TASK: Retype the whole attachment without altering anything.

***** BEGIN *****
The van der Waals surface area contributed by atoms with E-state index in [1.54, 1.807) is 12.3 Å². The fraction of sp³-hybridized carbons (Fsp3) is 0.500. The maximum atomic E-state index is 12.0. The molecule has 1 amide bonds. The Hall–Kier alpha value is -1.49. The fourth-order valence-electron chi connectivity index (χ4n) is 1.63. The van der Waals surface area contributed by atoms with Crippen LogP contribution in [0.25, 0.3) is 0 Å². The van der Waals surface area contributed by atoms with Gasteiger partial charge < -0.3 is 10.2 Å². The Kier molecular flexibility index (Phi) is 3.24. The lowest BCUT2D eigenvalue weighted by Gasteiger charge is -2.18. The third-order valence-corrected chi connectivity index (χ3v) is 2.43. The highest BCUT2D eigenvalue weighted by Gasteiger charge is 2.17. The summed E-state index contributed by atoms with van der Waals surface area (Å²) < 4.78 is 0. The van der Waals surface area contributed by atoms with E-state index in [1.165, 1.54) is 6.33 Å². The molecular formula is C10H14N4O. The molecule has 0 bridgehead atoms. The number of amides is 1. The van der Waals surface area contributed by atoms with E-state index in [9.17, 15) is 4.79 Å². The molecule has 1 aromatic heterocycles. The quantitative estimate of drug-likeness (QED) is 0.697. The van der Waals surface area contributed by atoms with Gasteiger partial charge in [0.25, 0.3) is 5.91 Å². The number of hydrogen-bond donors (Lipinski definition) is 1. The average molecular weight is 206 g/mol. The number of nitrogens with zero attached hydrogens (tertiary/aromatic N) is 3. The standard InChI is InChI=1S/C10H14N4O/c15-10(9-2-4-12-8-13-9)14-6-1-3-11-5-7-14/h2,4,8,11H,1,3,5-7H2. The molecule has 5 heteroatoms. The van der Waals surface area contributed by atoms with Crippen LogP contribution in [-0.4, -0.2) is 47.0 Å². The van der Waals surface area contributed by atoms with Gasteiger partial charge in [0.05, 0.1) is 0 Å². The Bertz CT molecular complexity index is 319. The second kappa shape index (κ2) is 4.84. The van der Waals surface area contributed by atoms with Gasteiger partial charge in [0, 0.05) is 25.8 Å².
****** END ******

The van der Waals surface area contributed by atoms with E-state index in [1.54, 1.807) is 12.3 Å². The fraction of sp³-hybridized carbons (Fsp3) is 0.500. The maximum atomic E-state index is 12.0. The molecule has 1 amide bonds. The Hall–Kier alpha value is -1.49. The fourth-order valence-electron chi connectivity index (χ4n) is 1.63. The van der Waals surface area contributed by atoms with Crippen LogP contribution in [0.25, 0.3) is 0 Å². The van der Waals surface area contributed by atoms with Gasteiger partial charge < -0.3 is 10.2 Å². The Kier molecular flexibility index (Phi) is 3.24. The lowest BCUT2D eigenvalue weighted by Gasteiger charge is -2.18. The third-order valence-corrected chi connectivity index (χ3v) is 2.43. The highest BCUT2D eigenvalue weighted by Gasteiger charge is 2.17. The summed E-state index contributed by atoms with van der Waals surface area (Å²) < 4.78 is 0. The van der Waals surface area contributed by atoms with E-state index in [1.165, 1.54) is 6.33 Å². The molecular formula is C10H14N4O. The molecule has 0 bridgehead atoms. The number of amides is 1. The van der Waals surface area contributed by atoms with E-state index in [9.17, 15) is 4.79 Å². The molecule has 1 aromatic heterocycles. The quantitative estimate of drug-likeness (QED) is 0.697. The van der Waals surface area contributed by atoms with Gasteiger partial charge in [0.25, 0.3) is 5.91 Å². The number of hydrogen-bond donors (Lipinski definition) is 1. The average molecular weight is 206 g/mol. The number of nitrogens with zero attached hydrogens (tertiary/aromatic N) is 3. The standard InChI is InChI=1S/C10H14N4O/c15-10(9-2-4-12-8-13-9)14-6-1-3-11-5-7-14/h2,4,8,11H,1,3,5-7H2. The molecule has 5 heteroatoms. The van der Waals surface area contributed by atoms with Crippen LogP contribution in [-0.4, -0.2) is 47.0 Å². The van der Waals surface area contributed by atoms with Gasteiger partial charge in [0.05, 0.1) is 0 Å². The Bertz CT molecular complexity index is 319. The second kappa shape index (κ2) is 4.84. The van der Waals surface area contributed by atoms with Gasteiger partial charge in [0, 0.05) is 25.8 Å².